Members of Parliament have pledged to use their mandate to support the Ministry of Health in fighting the prevalence of Sickle Cell Anaemia in the country.
They have also urged the Ministry of Health to always make provisions in its budgetary framework addressed towards curbing Sickle Cell Anaemia. This followed a Ministerial Statement presented by the Minster of Health, Hon. Dr. Jane Aceng (Ex-Officio) on the burden of sickle cell disease in Uganda on Thursday 16thMarch, 2017.
Hon. Raphael Magyezi (Igara West) asked for a detailed breakdown of the impact of this disease at district levels, and on how MPs can be more helpful towards curbing the disease. “What have you prepared in the budget to support interventions to curb the disease through procuring the relevant equipment? We want to see these proposals so that we can support them,” Magyezi said.
Hon. Alex Ruhunda (Fort Portal Minicpality) added thatthere is a need to see funds allocated towards the treatment of the Sickle Cell Anaemia and avoid leaving the country’s obligation to donors and NGOs. “Let’s take the mantle”, he said.
Hon. Tony Ayoo (Kwania County) said that there was no screening equipment and other related machinery. “Why don’t you request for funds to avail the equipment to screen sickle cells in regional hospitals so that children are screened at birth and necessary steps are taken?” Ayoo asked.
Hon. Abdulatif Ssebaggala (Kawempe Division North) also encouraged the Ministry of Health to use cultural and religious institutions in as far as creating awareness about sickle cells is concerned.
“Religious and cultural leaders are very instrumental in teaching people about the disease, how its spread and how it can be controlled. Religious leaders can talk about in their sermons as well as when providing marital counselling to couples intending to get married,” Ssebagala said.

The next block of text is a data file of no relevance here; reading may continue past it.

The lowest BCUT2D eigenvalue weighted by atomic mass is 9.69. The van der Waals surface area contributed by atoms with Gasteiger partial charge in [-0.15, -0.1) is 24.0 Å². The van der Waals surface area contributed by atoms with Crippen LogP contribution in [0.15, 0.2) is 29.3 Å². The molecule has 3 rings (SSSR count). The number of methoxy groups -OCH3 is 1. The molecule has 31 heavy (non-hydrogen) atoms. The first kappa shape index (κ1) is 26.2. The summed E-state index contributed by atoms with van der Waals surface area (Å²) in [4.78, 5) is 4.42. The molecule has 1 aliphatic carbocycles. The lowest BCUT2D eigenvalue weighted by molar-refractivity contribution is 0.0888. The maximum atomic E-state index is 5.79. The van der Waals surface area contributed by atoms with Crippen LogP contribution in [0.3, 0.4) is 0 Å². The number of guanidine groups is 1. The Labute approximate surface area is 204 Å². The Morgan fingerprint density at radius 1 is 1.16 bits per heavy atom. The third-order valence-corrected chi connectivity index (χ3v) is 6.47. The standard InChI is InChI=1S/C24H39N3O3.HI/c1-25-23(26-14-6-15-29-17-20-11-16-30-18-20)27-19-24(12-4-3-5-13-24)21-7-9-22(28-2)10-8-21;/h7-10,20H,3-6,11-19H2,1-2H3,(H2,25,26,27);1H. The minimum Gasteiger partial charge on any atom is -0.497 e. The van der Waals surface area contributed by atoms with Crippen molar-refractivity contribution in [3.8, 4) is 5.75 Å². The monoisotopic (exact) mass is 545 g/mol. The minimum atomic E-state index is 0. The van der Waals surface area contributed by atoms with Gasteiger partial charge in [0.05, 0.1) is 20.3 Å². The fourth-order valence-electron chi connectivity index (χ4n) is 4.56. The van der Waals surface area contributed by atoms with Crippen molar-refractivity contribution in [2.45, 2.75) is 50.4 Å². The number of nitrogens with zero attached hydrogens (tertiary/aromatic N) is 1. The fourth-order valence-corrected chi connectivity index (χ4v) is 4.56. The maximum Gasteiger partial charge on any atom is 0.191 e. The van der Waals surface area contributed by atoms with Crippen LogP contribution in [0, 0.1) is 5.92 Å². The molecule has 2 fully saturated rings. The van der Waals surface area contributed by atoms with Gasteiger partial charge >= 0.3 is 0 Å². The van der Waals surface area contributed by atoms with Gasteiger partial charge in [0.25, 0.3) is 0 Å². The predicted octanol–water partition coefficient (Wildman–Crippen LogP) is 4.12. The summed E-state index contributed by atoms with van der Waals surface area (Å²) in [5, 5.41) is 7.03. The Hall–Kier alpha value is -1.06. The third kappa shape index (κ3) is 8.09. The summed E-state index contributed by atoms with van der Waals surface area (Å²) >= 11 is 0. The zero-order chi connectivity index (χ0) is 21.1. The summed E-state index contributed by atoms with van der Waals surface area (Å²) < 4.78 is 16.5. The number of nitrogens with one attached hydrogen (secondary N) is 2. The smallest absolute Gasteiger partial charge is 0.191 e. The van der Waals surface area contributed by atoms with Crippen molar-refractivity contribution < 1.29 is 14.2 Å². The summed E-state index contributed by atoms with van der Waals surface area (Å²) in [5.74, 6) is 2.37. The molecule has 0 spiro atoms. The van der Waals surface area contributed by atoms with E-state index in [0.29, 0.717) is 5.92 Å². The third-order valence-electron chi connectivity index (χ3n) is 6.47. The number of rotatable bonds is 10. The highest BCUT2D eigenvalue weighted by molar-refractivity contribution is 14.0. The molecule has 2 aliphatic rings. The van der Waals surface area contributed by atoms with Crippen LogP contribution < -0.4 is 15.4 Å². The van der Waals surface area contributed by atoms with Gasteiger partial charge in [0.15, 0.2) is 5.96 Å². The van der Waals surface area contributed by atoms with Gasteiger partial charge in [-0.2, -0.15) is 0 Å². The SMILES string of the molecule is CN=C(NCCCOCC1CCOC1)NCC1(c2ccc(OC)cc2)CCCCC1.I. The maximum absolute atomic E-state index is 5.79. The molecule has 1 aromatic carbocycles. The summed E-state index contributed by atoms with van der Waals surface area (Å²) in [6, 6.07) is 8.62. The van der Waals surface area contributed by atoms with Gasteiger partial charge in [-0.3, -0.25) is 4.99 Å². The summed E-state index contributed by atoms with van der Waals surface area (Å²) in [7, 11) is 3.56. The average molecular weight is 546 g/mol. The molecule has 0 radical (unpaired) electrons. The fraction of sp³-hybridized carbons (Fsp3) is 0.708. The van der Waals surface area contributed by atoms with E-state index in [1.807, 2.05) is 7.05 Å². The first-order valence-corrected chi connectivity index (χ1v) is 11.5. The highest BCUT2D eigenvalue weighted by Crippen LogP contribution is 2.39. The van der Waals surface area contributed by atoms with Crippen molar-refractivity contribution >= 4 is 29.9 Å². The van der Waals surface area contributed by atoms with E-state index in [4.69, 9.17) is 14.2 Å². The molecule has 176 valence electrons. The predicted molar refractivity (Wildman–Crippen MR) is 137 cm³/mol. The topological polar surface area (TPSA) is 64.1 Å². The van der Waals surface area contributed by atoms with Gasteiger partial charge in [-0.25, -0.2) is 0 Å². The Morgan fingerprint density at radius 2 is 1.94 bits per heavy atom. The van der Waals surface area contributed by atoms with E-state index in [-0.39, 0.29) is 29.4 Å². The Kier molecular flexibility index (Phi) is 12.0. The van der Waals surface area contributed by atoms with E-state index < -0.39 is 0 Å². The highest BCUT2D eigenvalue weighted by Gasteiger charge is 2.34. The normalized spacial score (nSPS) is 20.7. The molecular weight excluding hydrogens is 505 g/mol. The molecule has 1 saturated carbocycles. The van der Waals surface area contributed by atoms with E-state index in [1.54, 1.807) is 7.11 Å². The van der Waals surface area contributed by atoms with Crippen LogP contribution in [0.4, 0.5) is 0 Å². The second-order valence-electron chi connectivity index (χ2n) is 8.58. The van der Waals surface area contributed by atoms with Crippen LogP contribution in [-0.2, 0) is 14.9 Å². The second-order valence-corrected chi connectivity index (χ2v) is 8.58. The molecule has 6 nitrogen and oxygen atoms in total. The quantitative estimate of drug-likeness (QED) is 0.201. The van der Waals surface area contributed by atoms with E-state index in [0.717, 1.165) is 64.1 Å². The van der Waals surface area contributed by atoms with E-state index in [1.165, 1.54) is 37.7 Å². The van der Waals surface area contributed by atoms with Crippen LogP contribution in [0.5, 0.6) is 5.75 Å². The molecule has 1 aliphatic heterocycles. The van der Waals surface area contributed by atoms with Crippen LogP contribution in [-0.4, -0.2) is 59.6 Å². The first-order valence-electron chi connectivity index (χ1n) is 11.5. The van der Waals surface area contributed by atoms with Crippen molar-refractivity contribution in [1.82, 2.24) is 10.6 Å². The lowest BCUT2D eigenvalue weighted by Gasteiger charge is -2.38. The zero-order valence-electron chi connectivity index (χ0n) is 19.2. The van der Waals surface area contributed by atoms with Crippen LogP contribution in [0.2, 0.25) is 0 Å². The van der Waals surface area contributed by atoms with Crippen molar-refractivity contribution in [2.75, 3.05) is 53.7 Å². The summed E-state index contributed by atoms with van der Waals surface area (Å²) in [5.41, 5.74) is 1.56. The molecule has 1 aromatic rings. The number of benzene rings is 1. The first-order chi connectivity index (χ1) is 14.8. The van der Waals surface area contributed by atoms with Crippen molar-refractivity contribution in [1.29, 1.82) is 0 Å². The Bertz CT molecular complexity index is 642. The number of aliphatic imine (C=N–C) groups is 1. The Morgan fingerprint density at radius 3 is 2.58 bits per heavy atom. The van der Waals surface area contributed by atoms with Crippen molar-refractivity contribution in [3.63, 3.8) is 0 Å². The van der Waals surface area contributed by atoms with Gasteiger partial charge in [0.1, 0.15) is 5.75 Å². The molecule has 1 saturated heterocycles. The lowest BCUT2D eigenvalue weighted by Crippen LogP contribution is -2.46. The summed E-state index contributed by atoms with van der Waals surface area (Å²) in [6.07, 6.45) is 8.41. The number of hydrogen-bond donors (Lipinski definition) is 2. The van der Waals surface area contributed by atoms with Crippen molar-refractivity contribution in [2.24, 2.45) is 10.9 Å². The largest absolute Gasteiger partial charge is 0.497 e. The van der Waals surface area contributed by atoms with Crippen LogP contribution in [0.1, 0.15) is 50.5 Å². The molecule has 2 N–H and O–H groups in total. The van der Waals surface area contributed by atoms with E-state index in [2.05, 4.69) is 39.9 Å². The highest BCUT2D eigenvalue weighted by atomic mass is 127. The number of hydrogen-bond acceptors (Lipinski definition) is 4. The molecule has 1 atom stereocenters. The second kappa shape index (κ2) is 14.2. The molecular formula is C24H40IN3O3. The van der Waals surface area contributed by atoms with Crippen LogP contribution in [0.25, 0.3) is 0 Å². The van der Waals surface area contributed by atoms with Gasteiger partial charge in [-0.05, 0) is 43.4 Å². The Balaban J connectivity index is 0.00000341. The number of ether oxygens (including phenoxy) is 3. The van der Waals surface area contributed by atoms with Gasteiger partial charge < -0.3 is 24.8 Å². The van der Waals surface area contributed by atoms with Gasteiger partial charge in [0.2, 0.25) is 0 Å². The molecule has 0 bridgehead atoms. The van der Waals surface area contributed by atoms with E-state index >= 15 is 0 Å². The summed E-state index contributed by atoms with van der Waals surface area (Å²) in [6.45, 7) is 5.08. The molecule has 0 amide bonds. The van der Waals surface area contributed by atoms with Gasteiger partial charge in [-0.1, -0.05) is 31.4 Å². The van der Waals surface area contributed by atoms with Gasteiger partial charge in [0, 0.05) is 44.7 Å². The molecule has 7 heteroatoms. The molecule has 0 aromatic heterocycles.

Hon. Dr. Michael Bukenya (Bukuya County)further urged fellow MPs to support the Minister of Health in allocating funds to her Ministry to purchase drugs that be availed to the sicklers because they are the expensive.
“Let the Ministry of finance prioritise funding to projects of the Ministry of Health. Most of our people cannot afford the medication for sickle cells,” Bukenya said.
Dr. Aceng responded saying that they had received support and were working together with international organisations like World Health Organisation to implement a national Sickle Cell Disease Control Programme.
“The Ministry has embarked on a programme that involves Sickle Cell screening of new born babies and children below two years in high prevalence districts. We set up a National Sickle Cell reference laboratory with the capacity to run 8,000 samples,” Dr. Aceng said.
Dr. Aceng said that 20 Sickle Cell clinics had been set up in the high burden districts. She requested support in form of funding to provide Intravenous Urea Treatment for sickle cells in health facilities across the country.
“The Ministry is collaborating with Sickle Cell based NGOs to conduct awareness about the disease and is working religious and cultural leaders. We requested the Kabaka of Buganda to provide support to which he accepted to use Sickle Cell Anaemia treatment drives as a theme in the Kabaka Birthday Run for the next three years,” she said.